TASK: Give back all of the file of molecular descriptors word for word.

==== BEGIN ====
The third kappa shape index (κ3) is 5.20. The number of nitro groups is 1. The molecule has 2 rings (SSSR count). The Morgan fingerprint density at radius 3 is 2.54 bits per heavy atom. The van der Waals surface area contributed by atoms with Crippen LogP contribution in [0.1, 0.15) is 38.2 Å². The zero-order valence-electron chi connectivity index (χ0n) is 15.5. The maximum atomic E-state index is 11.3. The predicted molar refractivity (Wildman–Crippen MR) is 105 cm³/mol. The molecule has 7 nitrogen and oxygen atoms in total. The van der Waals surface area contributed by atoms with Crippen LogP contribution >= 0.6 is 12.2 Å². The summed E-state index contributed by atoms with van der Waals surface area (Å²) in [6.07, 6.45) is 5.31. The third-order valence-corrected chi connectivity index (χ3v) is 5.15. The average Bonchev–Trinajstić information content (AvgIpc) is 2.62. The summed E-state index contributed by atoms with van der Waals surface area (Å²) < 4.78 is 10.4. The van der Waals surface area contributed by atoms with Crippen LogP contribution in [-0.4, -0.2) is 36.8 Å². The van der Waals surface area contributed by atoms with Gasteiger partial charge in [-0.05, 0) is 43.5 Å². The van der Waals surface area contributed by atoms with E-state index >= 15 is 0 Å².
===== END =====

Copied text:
The third kappa shape index (κ3) is 5.20. The number of nitro groups is 1. The molecule has 2 rings (SSSR count). The Morgan fingerprint density at radius 3 is 2.54 bits per heavy atom. The van der Waals surface area contributed by atoms with Crippen LogP contribution in [0.1, 0.15) is 38.2 Å². The zero-order valence-electron chi connectivity index (χ0n) is 15.5. The maximum atomic E-state index is 11.3. The predicted molar refractivity (Wildman–Crippen MR) is 105 cm³/mol. The molecule has 7 nitrogen and oxygen atoms in total. The van der Waals surface area contributed by atoms with Crippen LogP contribution >= 0.6 is 12.2 Å². The summed E-state index contributed by atoms with van der Waals surface area (Å²) in [6.07, 6.45) is 5.31. The third-order valence-corrected chi connectivity index (χ3v) is 5.15. The average Bonchev–Trinajstić information content (AvgIpc) is 2.62. The summed E-state index contributed by atoms with van der Waals surface area (Å²) < 4.78 is 10.4. The van der Waals surface area contributed by atoms with Crippen LogP contribution in [-0.4, -0.2) is 36.8 Å². The van der Waals surface area contributed by atoms with Gasteiger partial charge in [-0.05, 0) is 43.5 Å². The van der Waals surface area contributed by atoms with E-state index >= 15 is 0 Å².